Rarely have the Orioles needed a complete game more desperately than tonight and Dennis Martinez responded with his second straight, an 8-3 victory over Texas.

Cal Ripken's two-run homer in the fifth erased a 3-2 deficit and Al Bumbry's three-run double in Baltimore's four-run eighth helped the Orioles to their eighth victory in nine games, before 23,630 at Memorial Stadium.

Because the Baltimore relievers had pitched 17 2/3 innings in the last three games, it was almost imperative that Martinez give the Orioles at least eight innings tonight.

Martinez (13-10) allowed single runs in the second, fourth and fifth, but gave up just three hits the last five innings.

Martinez's key inning was the fourth, when Texas led off with three singles, two that were puny taps in the infield and another that dribbled into center field. The third single, Dave Hostetler's roller past Martinez's glove, tied the score, 2-2, and Texas appeared on the verge of a big inning.

But the Orioles' pitching coach, Ray Miller, went to the mound.

"I said, 'Denny, you haven't thrown a bad pitch this inning,' " Miller recalled afterward. Martinez retired the next three Rangers. "The key to the game was Dennis showing maturity in that inning," Miller said. "Nothing was working out and it looked like the world was coming to an end. But he forgot it and worked his way out."

Martinez allowed a run in the fifth, on a walk and George Wright's run-scoring double to left, then ran into the dugout yelling "Gimme a lead," Miller said.

Ripken's home run -- a 400-foot blast to left field -- came after John Lowenstein had kept the inning going with a two-out single, his third hit of the night.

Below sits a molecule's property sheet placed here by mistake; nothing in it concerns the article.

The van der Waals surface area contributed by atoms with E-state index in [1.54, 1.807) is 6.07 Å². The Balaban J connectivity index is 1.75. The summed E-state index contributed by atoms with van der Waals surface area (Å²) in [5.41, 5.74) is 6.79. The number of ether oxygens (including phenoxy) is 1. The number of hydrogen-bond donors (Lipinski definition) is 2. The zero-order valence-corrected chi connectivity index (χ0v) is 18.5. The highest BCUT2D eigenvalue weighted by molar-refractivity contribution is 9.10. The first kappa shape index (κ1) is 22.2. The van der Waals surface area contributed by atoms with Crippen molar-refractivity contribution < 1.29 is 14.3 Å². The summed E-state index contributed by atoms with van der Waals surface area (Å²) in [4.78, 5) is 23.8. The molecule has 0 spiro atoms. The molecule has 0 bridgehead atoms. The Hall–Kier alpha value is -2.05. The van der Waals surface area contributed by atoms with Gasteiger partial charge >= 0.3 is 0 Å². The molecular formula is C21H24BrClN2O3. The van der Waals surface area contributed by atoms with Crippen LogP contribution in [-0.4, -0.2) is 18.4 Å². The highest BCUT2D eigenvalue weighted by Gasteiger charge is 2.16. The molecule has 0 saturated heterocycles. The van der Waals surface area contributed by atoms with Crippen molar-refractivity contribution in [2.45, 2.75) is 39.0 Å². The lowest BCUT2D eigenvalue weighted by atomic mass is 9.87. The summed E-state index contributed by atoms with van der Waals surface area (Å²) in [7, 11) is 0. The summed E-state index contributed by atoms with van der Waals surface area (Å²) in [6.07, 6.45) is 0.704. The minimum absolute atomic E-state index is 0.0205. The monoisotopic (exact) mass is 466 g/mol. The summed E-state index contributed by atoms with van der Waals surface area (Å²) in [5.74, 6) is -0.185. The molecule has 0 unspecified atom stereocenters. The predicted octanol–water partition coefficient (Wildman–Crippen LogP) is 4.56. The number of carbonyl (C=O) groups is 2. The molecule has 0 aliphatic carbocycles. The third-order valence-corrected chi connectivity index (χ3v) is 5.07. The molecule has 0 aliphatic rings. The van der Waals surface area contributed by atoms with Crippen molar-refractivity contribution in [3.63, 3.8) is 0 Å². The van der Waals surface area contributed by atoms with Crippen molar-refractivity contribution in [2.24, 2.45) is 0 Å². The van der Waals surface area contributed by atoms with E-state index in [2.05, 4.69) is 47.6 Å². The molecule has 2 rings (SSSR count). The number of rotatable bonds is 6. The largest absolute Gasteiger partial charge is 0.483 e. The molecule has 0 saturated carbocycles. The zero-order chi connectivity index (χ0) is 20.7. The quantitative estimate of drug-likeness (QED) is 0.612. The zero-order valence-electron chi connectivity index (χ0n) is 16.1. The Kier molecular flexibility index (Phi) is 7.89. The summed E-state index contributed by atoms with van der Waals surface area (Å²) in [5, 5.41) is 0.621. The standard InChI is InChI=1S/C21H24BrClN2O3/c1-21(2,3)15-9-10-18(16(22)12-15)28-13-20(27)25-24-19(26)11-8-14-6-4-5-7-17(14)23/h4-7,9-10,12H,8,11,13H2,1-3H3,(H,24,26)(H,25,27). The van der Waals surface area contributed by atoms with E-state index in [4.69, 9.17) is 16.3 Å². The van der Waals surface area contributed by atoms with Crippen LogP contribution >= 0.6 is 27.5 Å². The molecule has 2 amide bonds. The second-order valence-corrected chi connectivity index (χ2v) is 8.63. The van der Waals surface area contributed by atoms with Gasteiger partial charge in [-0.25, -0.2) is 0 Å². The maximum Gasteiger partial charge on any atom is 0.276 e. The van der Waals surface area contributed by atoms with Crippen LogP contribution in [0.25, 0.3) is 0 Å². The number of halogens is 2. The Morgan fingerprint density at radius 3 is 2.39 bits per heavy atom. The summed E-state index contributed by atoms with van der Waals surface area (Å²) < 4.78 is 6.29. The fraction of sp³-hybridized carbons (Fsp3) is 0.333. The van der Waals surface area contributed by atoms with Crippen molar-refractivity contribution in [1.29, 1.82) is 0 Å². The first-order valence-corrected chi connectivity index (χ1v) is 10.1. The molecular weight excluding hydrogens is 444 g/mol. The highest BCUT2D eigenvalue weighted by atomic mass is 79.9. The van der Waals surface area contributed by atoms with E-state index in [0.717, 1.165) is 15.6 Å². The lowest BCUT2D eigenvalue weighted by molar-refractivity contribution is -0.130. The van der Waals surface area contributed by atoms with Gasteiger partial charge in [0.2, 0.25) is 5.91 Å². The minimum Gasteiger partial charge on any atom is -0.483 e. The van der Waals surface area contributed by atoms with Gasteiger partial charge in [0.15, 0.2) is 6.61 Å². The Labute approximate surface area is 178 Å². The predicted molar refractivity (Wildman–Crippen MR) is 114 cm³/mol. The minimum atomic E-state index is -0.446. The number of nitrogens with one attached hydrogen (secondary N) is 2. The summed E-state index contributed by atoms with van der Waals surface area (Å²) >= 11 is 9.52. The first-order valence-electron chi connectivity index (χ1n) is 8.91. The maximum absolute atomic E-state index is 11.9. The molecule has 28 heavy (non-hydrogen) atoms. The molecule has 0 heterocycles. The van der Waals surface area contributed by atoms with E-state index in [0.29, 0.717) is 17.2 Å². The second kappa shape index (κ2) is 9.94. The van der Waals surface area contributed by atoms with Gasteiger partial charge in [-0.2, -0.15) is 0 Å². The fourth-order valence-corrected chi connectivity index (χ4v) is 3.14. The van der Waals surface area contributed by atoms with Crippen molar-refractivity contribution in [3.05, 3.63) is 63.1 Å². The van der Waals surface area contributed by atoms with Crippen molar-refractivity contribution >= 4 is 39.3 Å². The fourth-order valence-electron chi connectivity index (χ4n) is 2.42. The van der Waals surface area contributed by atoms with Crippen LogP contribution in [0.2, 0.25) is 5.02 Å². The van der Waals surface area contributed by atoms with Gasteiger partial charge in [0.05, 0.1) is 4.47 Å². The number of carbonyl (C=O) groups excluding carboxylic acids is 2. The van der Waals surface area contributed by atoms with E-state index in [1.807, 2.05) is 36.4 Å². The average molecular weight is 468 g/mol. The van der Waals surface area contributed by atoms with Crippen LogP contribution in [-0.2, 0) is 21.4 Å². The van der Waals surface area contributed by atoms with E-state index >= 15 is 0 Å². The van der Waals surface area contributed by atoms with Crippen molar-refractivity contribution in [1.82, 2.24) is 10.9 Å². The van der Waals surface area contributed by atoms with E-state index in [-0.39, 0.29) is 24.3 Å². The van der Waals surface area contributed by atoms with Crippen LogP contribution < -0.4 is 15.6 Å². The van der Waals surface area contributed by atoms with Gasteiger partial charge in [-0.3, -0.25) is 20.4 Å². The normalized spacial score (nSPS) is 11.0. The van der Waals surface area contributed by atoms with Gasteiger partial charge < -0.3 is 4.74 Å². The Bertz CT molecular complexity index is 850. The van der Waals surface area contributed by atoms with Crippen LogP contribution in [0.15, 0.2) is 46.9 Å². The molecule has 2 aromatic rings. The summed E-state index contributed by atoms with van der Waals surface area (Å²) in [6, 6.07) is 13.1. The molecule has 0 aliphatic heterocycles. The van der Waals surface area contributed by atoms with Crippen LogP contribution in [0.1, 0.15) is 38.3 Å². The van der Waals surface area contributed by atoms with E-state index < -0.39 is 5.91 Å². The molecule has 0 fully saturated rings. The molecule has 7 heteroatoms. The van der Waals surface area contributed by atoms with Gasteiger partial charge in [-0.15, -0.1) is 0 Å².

The Orioles picked up four more runs in the eighth, a rally again started by Lowenstein, who was hit by a pitch. After Ripken's single, starting and losing pitcher Dave Schmidt was relieved by Danny Darwin. He retired two of the three batters he pitched to (Rich Dauer was walked intentionally), but nevertheless was replaced by Rick Honeycutt.

Bumbry smacked Honeycutt's first pitch off the right field wall, inches away from Baltimore's eighth grand slam of the year. Still, Bumbry emptied the bases for a 7-3 lead, and Glenn Gulliver drove in the final run with a single to right.

Martinez, who threw 135 pitches, retired the Rangers in order in the ninth. In the last eight days, in three starts, Martinez has pitched 29 innings and allowed only 18 hits. He pitched 10 innings in Texas without getting the decision (Baltimore won in 12 innings), a 10-inning complete-game victory on Tuesday over Toronto, and tonight's performance. In those three starts Martinez has thrown more than 400 pitches.

Earlier in the day the Orioles had purchased right-hander John Flinn and assigned infielder Floyd Rayford to Rochester. Flinn, who was in uniform tonight, was insurance in case Martinez didn't last.

Miller said Martinez's arm has a remarkable recovery rate and added, "I think it kinds of helps him to pitch so many innings, because he gets a bit tired and doesn't overthrow."

Martinez still was in the trainer's room 20 minutes after the game, unavailable to discuss his achievement.